Do I Really Need A Compressor?

Discussion in 'The Tone Zone' started by mtm105, Mar 20, 2017 at 4:44 PM.

  1. mtm105

    mtm105 Well-Known Member

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    Back in the '80's there was one (or several) on every pro rack.

    today, not so sure.

    I have a low budget Rocktron. Seems to do it's job. I've got too much OD, hard to tell.

    Thinking of upgrading in the future for a boutique box.

    I never play single coils and I read that's where Compressor shines.
     
  2. Vinsanitizer

    Vinsanitizer 2017 Limited Edition Turtle Sammich Promo VIP Member

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    Only if you play Country or Jazz. I woudn't use a compressor with distortion/overdrive.
     
  3. mtm105

    mtm105 Well-Known Member

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    Then what were the hairbands doing in the '80s??
     
  4. wakjob

    wakjob Well-Known Member

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    VOLUME!!!

    That's called natural amp compression.

    If you're hell-bent on experimenting with a comp.
    Get one with an 'Attack' or 'Blend' control.
     
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  5. Vinsanitizer

    Vinsanitizer 2017 Limited Edition Turtle Sammich Promo VIP Member

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    Gain. JCM 800's and Laneys were everywhere. Gain naturally compresses the tone. When you play a guitar into a clean amp, especially if you have the guitar's volume control on 10, you'll usually get volume spikes as you pick some notes harder than others. That gets annoying. So a compressor "compresses" the spikes to give a more even sound. Compression should be used very subtly, otherwise you'll just squash your sound. You just want to even out the volume spikes. If you hear it get squishy you're using too much. A good compressor shouldn't be heard like an effect. If you use a compressor with much amp gain, you'll lose all your dynamics. Personally, I don't care for compressors at all, but I can see where they can be useful with a really clean amp.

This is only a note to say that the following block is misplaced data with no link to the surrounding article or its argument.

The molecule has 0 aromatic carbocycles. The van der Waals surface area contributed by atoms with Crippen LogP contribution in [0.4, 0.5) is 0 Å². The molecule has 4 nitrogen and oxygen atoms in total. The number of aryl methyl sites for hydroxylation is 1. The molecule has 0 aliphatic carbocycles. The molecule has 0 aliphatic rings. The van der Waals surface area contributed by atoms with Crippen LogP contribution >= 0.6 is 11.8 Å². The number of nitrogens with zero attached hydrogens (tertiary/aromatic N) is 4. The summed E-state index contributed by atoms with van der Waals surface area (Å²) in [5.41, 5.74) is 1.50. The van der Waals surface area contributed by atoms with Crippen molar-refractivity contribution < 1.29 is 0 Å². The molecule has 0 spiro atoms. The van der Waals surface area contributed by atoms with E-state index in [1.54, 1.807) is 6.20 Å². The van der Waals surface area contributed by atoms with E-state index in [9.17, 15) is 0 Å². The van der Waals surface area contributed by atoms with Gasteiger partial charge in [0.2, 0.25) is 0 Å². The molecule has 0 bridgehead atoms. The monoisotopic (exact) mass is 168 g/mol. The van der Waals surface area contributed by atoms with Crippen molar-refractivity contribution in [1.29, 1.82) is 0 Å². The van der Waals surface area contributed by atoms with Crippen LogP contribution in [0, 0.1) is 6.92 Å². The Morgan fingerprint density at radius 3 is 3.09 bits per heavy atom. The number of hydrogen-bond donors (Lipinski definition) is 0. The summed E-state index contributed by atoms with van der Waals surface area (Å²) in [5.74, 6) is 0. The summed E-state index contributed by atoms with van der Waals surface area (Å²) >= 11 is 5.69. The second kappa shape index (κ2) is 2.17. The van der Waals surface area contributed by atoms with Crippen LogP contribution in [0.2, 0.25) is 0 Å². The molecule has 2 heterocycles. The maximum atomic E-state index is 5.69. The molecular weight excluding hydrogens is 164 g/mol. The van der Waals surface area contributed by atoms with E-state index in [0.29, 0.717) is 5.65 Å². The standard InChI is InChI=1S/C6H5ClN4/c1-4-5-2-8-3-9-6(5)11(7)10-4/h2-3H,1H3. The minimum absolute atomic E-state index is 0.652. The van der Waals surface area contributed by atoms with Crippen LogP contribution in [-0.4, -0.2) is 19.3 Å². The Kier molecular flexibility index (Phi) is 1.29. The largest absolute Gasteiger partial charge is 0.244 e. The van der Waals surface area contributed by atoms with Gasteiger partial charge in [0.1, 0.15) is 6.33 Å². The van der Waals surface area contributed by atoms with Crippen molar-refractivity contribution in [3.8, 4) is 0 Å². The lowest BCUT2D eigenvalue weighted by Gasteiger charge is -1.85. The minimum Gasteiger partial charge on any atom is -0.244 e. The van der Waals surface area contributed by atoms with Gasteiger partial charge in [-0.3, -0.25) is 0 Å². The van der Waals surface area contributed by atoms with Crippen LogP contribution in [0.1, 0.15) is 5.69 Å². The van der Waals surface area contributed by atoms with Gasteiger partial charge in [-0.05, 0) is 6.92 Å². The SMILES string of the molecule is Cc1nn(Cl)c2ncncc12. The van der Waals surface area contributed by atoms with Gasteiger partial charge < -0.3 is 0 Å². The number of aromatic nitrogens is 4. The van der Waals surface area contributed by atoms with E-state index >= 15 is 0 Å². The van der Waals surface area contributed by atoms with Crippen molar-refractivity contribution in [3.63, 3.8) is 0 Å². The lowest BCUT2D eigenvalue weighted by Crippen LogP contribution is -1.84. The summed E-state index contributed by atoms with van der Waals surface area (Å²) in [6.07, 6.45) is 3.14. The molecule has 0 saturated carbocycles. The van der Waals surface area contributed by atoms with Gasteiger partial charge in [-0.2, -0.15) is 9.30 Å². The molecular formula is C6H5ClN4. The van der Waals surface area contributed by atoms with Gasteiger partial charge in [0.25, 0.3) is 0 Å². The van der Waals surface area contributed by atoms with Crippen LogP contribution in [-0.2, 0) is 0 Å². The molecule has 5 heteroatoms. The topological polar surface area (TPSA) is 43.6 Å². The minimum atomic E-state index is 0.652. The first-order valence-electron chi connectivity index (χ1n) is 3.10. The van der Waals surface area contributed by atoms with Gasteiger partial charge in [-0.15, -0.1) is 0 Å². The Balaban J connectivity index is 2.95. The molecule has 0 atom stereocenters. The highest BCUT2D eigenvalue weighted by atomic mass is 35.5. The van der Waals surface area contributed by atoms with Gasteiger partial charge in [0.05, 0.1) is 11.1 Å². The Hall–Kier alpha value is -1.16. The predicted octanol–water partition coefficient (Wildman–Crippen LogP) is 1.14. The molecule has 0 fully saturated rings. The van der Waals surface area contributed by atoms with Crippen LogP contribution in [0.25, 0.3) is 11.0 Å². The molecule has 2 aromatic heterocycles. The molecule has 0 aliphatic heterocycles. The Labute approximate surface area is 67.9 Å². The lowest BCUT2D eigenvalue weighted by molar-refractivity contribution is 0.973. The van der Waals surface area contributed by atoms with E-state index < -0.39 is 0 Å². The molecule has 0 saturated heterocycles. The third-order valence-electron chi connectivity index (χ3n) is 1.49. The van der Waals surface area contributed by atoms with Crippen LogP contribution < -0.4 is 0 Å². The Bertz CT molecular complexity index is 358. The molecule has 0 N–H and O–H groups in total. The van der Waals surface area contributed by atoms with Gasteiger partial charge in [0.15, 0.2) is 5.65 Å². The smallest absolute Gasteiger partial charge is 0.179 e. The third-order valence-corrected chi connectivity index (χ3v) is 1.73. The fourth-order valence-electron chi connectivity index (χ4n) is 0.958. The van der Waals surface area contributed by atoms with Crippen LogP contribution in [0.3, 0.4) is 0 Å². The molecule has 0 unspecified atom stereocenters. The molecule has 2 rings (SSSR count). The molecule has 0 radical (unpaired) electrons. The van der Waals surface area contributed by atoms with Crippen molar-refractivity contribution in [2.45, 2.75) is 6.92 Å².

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  6. Vinsanitizer

    Vinsanitizer 2017 Limited Edition Turtle Sammich Promo VIP Member

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    Only on non-master volume amps, which the early JCM800's were. I think the 2205 and 2210 were the first Marshalls with master volumes. That's important. Back then you had to crank amps all the way up to get them to distort and compress. Most amps today have master volumes, and so you want a lower wattage amp that you can turn up loud enough to move some air and fill up the cab with sound pressure, but not at 120dB. Volume is always impressive, but volume just for the sake of being loud isn't necessary today, and I think too many people still have that old "crank it to 11" mentality. That'll get you kicked out of a lot of clubs these days.
     
  7. zachman

    zachman Well-Known Member

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    Varied on signal chain placement, rig architecture (Stereo, W/D/W), variety of amps/amp tones (Clean, crunch, lead, etc.